Did the recession prevent teen motherhood?

Some thank the economy for a decline in teenagers giving birth, but contraception is the likelier savior

Topics: Teenagers, Broadsheet, Sex, Sex Education, Love and Sex,

Did the recession prevent teen motherhood?

Teen births hit a record low last year, according to a CDC report released Tuesday, and the narrative quickly taking hold in the media is that we have the recession to thank. It’s a surprising idea, that teenagers are keeping it in their pants because a baby isn’t a prudent choice in the current economic environment. Foresight isn’t what we expect from those creatures of impulse — and, indeed, when is a baby a practical economic choice for a teen? It also struck me that the teen birth rate isn’t the same as the teen pregnancy rate, if you catch my drift (my drift being … abortion). I took my questions to a couple of experts in hopes of some clarity.

“The recession is everyone’s favorite causal explanation for things happening right now,” said Rachel Jones of the Guttmacher Institute. “Other than people conjecturing, there is no evidence that the recession has had a direct impact on teen sexual behaviors.” What we do know, however, is that contraceptive use increased among teens between 2007 and 2009. “We don’t know the reason for that increase,” she explains, and, in fact, it could be the recession — but, again, the truth is we just don’t know. Her no-nonsense take: “It seems if we want to look for reasons for patterns in teen birth rates, [birth control use] is the one indicator that offers us practical insights.”

Bill Albert of the National Campaign to Prevent Teen Pregnancy shared my initial skepticism about the economic explanation: “I just simply do not know many 16-year-olds who are thinking about bank statements when they hop in the sack.” But he pointed out that while roughly eight out of 10 teen pregnancies are unplanned, “there is a mushy middle ground [of teens who] say, ‘Well, yeah, I wouldn’t want to get pregnant, but it wouldn’t be the worst thing that happened.’” Call it the “mush” factor: Perhaps those ambivalent teens were swayed by firsthand experience of the economic meltdown: “Their parents might be struggling to make house payments,” he said. “They might know neighbors who have lost jobs and can’t find jobs.”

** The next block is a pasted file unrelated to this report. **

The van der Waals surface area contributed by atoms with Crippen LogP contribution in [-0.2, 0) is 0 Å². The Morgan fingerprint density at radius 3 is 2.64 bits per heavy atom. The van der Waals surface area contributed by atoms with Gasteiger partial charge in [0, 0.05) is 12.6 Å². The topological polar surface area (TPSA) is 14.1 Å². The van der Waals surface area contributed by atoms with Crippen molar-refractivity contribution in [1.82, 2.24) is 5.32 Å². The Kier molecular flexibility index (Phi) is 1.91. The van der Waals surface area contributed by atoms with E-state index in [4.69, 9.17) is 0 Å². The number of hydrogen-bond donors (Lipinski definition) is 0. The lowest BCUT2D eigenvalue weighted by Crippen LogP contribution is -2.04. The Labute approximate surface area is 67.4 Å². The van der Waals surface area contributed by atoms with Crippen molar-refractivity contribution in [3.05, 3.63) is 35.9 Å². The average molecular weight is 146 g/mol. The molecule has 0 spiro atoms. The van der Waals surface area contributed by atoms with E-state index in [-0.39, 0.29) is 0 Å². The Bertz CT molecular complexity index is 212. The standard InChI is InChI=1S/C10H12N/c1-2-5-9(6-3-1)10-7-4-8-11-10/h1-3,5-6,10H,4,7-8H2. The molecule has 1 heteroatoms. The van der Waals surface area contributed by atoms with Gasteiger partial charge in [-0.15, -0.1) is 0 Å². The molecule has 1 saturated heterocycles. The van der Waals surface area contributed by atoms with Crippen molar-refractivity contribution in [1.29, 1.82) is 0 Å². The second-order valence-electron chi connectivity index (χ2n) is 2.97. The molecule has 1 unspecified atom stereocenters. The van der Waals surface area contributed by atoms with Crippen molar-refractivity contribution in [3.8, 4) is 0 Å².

As for the question of whether a decrease in teen births might be linked to an increase in teen abortions, there is a bummer of a data lag: Guttmacher isn’t releasing 2008 stats on pregnancy terminations until early next year. However, says Albert, “if the past is prologue, the answer is probably no. What we have seen over the past two decades is that teen birth rates have gone down because the underlying pregnancy rate has gone down. Put another way, all three — pregnancy, abortion, birth — all tended to be going down at the same time.” Jones agrees: “Teen births and abortions seem to follow the same trajectory,” she said. “We haven’t seen any indicators that abortions have gone a different direction than births.”

You might recall that there was a troubling and unexplained rise in the teen birth rate in 2006 and 2007. Albert says the 2009 finding — which followed a 2008 decrease — suggests the uptick was “an abnormal blip” and that we’re now “resuming a nearly two decade trend toward fewer teen pregnancies and fewer births.” Inexplicably, some abstinence advocates think this report has “exonerated their approach,” reports the Washington Post. Valerie Huber of the National Abstinence Education Association told the paper, “This latest evidence shows that teen behaviors increasingly mirror the skills they are taught in a successful abstinence education program.” Except that … it doesn’t. Says Guttmacher’s Rachel Jones, “The levels of teen sexual activity haven’t changed, which would suggest that there isn’t more abstinence out there — but there was a change in contraceptive use.”

Tracy Clark-Flory

Tracy Clark-Flory is a staff writer at Salon. Follow @tracyclarkflory on Twitter and Facebook.

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